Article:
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Re: %u-order allocation failed

To: Alan Cox <alan@xxxxxxxxxxxxxxxxxxx>
Subject: Re: %u-order allocation failed
From: Mikulas Patocka <mikulas@xxxxxxxxxxxxxxxxxxxxxxxx>
Date: Sun, 7 Oct 2001 17:42:10 +0200 (CEST)
Cc: Rik van Riel <riel@xxxxxxxxxxxxxxxx>, Krzysztof Rusocki <kszysiu@xxxxxxxxxxxxxxxxx>, linux-xfs@xxxxxxxxxxx, linux-kernel@xxxxxxxxxxxxxxx
In-reply-to: <E15qEfV-0005td-00@the-village.bc.nu>
Sender: owner-linux-xfs@xxxxxxxxxxx
> > Yes - you can run out of vmalloc space. But you run out of it only when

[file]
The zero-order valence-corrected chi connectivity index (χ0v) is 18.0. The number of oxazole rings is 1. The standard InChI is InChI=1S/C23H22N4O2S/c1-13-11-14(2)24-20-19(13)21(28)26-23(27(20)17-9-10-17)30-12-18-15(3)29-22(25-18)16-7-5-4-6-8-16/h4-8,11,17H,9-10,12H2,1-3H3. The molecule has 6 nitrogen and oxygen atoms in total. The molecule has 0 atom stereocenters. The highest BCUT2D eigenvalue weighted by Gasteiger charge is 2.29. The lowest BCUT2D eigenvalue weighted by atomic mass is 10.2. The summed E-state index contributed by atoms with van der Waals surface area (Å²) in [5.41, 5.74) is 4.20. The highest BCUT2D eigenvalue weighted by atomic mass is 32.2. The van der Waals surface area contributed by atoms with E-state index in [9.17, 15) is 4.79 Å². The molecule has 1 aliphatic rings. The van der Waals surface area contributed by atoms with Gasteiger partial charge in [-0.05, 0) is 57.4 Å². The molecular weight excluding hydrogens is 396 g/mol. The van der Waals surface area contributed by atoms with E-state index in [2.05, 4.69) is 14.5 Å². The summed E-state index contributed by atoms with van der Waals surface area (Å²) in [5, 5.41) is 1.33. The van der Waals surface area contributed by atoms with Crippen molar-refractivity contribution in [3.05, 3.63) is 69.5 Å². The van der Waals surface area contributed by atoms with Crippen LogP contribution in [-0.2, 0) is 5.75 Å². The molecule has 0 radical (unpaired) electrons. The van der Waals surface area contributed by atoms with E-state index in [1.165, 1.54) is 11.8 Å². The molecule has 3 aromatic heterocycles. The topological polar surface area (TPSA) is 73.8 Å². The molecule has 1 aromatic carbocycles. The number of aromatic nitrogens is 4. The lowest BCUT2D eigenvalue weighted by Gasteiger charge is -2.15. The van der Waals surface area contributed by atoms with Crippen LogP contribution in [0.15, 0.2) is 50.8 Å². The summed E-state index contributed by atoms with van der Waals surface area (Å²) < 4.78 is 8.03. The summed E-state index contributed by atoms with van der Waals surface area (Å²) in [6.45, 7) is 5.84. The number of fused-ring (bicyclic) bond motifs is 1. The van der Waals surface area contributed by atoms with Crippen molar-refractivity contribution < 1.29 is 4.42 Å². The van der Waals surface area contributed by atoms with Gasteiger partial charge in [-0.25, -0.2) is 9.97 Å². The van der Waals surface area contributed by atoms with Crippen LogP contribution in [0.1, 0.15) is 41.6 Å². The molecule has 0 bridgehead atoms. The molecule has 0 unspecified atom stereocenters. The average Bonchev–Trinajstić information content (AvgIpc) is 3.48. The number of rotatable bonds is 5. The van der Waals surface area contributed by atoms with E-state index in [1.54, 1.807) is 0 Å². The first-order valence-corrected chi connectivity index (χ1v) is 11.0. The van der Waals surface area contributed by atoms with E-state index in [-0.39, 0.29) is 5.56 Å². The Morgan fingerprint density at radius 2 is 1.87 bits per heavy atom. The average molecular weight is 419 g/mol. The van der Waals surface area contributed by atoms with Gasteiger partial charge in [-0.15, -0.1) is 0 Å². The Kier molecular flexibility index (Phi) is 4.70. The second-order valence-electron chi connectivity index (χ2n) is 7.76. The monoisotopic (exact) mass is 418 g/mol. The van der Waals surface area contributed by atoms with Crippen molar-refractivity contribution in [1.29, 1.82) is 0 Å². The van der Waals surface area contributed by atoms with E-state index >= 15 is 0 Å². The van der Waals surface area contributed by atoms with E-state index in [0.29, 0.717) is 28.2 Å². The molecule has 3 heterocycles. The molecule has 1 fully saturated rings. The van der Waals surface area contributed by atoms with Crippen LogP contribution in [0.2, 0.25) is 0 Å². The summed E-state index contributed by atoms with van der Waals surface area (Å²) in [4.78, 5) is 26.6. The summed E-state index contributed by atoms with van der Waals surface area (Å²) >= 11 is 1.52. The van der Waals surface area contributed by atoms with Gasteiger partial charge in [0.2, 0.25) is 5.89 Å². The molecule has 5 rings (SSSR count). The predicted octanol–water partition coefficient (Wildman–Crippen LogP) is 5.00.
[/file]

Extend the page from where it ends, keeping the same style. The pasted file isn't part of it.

> > you create too many processes (8192), load too many modules etc. If
> > someone needs to put such heavy load on linux, we can expect that he is
> > not a luser and he knows how to increase size of vmalloc space.
> Not just that - you get fragmentation of it which leads you back to the
> same situation as kmalloc except that with the guard pages you fragment the
> address space more.

So - for example if you have 500 processes, each process 8k stack (plus
one page for vmalloc alignment). Please tell me some alloc/free strategy
that fills up and fragments 64M vmalloc space.

You can't find it.

The difference between memory and vmalloc space is this: you fill up the
whole memory with cache => memory fragments. You don't fill up the whole
vmalloc space with anything => vmalloc space doesn't fragment.


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